Giving insights into the history of the Confrontations exhibitions in Prague from the years around 1960 and the early 1980s, Pavlína Morganová began the group seminars at the Academy of Fine Arts. Among the specificities of the secluded spirit of the early Confrontations that she revealed was the rule that each artist was allowed to invite only a single visitor to the exhibition to avoid drawing the attention of the authorities, giving a fresh perspective on the question of audience numbers in exhibition making.
Hana Buddeus posed the question of what kind of art history could be reconstructed by taking account of the work of a photographer favoured by other artists to document their work through her research on prolific Czech photographer Josef Sudek. By analysing the content of these images, she demonstrated the fluidity in practice of divides between official and unofficial streams of artistic production.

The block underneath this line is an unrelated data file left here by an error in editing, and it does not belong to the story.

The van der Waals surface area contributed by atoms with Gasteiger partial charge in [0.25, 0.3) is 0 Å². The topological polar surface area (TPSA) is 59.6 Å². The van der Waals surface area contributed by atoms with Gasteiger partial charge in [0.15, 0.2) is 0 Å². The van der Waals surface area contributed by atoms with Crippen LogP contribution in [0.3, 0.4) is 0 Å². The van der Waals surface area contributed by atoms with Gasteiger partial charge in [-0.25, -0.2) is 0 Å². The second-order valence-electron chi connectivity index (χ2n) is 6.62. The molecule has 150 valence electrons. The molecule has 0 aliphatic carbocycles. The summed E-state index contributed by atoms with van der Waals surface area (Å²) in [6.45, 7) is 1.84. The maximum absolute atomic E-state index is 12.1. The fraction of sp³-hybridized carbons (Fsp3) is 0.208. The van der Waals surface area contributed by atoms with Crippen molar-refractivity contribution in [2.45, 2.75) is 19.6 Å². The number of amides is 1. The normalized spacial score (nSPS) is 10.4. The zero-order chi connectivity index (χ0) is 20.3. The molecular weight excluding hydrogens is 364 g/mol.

Johana Lomová drew attention to the specific role played by the applied arts in socialist states. To this end she focused on a lesser known aspect of the work of Czech art critic Jindřich Chalupecký, later renowned for his advocacy of neo-avant-garde and experimental art, but who during the 1950s and early 1960s published almost exclusively on the applied arts and their contribution to Czechoslovak socialist society.
Juliane Debeusscher put forward the idea of an Eastern-Southern European connection as a heterogeneous area of cultural transfers and entanglements during the Cold war. Examining the trajectories of Jiří Valoch’s exhibition exchanges with Franco’s Spain during the 1960s, she argued for a more differentiated understanding of ‘non-socialist countries’ rather than a monolithic West, in order to account for the cultural specificities of authoritarian dictatorships.
(Maja & Reuben Fowkes)